Applications of AU-FDS to High- Concentration Antibody Interactions 3-D Cell Culture Systems: Understanding Interactions and Aiding Research

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Victoria Mosolgo :

Hello everyone, and welcome to the CHI Podcast. This is Victoria Mosolgo, Associate Conference Producer at Cambridge Healthtech Institute. We're here today with Dr. Thomas Laue, Professor of Biochemistry and Molecular Biology, and director of the Biomolecular Interaction Technology Center at the University of New Hampshire. Tom will be giving a keynote presentation at the fifth annual High-Concentration Protein Formulation Conference, part of this year's Bioprocessing Summit taking place August 15th through the 19th in Boston. Tom, welcome, and thank you so much for joining us today.

Tom Laue:

Glad to be here, and I'm looking forward to the meeting in August.

Victoria Mosolgo :

What are the major obstacles in high-concentration protein formulation?

Tom Laue:

Low solubility and high viscosity remain the most significant problems. Being able to foresee these problems during drug discovery phase would lower development costs significantly.

Victoria Mosolgo :

How are you and other people tackling these issues?

Tom Laue:

There's a lot of work on determining the structural features of the protein that lead to poor solubility and high viscosity. Work so far indicates that three factors are important, the net charge, the charge distribution, the presence of hydrophobic patches. Ongoing work is focused on ways to evaluate and use metrics that are based on measurements of these three properties. While it would be useful to be able to predict values from sequence or structure, doing so remains elusive at this time.

Victoria Mosolgo :

Can you share with us how AUF-DS is useful for high-concentration interactions?

Tom Laue:

AUFDS observes the sedimentation of a fluorescently-labeled molecule. The label acts as a reporter on the interactions of that molecule with other unlabeled molecules. The results are presented as a size distribution, since the sedimentation coefficient is the ratio of the buoyant molar mass to the frictional coefficient. The result has real physical meaning. The label could be held at a fixed concentration, or you can vary the concentration of the label, but you may obtain data from solutions of any concentration of unlabeled background molecules. AUF-DS is used to monitor a labeled molecule in high concentration of itself, to be self-interactions, or high concentration of other antibodies, hetero-associations. It could even be used in complex mixtures of molecules like serum, sputum, urine, cerebral spinal fluid. Furthermore, the size distribution of its complexes with an antigen may be observed in complex concentrated solutions.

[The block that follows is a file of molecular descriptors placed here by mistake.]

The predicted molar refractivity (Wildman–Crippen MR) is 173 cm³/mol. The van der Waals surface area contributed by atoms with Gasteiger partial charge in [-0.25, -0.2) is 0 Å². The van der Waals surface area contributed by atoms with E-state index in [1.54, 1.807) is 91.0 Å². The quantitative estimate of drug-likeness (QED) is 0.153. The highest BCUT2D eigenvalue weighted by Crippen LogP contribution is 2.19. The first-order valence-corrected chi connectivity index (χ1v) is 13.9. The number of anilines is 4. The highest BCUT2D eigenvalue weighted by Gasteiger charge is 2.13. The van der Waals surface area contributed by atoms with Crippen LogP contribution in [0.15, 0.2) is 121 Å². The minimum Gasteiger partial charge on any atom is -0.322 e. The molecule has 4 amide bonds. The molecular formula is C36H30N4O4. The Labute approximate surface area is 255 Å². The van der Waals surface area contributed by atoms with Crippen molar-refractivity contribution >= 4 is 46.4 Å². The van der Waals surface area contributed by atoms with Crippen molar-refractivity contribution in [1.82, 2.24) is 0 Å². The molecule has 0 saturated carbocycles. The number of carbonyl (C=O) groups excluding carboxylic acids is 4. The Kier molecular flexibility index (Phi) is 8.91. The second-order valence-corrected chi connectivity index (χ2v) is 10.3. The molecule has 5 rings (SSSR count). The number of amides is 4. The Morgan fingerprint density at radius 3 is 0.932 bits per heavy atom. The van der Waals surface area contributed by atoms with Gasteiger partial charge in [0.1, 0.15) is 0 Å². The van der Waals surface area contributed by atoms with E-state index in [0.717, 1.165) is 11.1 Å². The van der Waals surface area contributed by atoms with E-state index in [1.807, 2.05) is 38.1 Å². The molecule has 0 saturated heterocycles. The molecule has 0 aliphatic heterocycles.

Victoria Mosolgo :

We see that you'll be delving more into this topic in your upcoming keynote on August 18th. What can the audience expect from that talk?

Tom Laue:

Well, lots of examples. There are going to be cases where the AUF-DS has been used to reveal unanticipated interactions at high concentrations, unanticipated interactions in serum, for example. There are going to be examples of instances where the size distribution of the antibody-antigen complex are very different in buffer from what you actually observe in serum. Finally, there will be a situation where only AUFDS is capable of demonstrating a medically-relevant interaction in serum.

Victoria Mosolgo :

Why have you chosen to present at the fifth annual High-Concentration Protein Formulation Conference.

Tom Laue:

I love coming to these conferences because I learn so much about protein chemistry high concentration fluids, and important practical applications of knowing more about them. Some of the best protein solution chemists attend these conferences, and I always get a thrill from learning from them. Finally, it's a wonderful opportunity to chat with old friends, and to make new acquaintances.

Victoria Mosolgo :

My last question for you is are there any particular speaker or talks that you're looking forward to this year?

Tom Laue:

There are a number of them. I'm looking forward to Atul Saluja's talk relating surface content probabilities to aggregation. The talk fits in with this ongoing desire to predict solubility on a basis of structure. The other talk is in my session by Danny Chou, looking for early seed aggregation, controlling downstream problems, and Shantanu Sule on the impact of charged isomers on aggregation also look very interesting. Finally, I'm interested in knowing whether Mark Gang's observation of pH shifts with protein concentration are dominant effects or whether buffer binding is involved. There are other sessions that look really interesting as well. Claudia Mueller's talk, for example, on formulation of protein hits on an important question: What additional challenges might be anticipated for making mixtures of proteins?

Victoria Mosolgo :

Tom, thanks a lot for speaking with us today. I look forward to meeting you in Boston.

Tom Laue:

Take care.

Victoria Mosolgo :

Again, that was Dr. Thomas Laue. Tom will be giving a keynote presentation at the fifth annual High-Concentration Protein Formulation Conference, running August 18th through the 19th in Boston as part of this year's Bioprocessing Summit. For more information on the Bioprocessing Summit, please visit our website, Bioprocessingsummit.com. My name's Victoria Mosolgo. Thanks for listening. We hope to see you in August.

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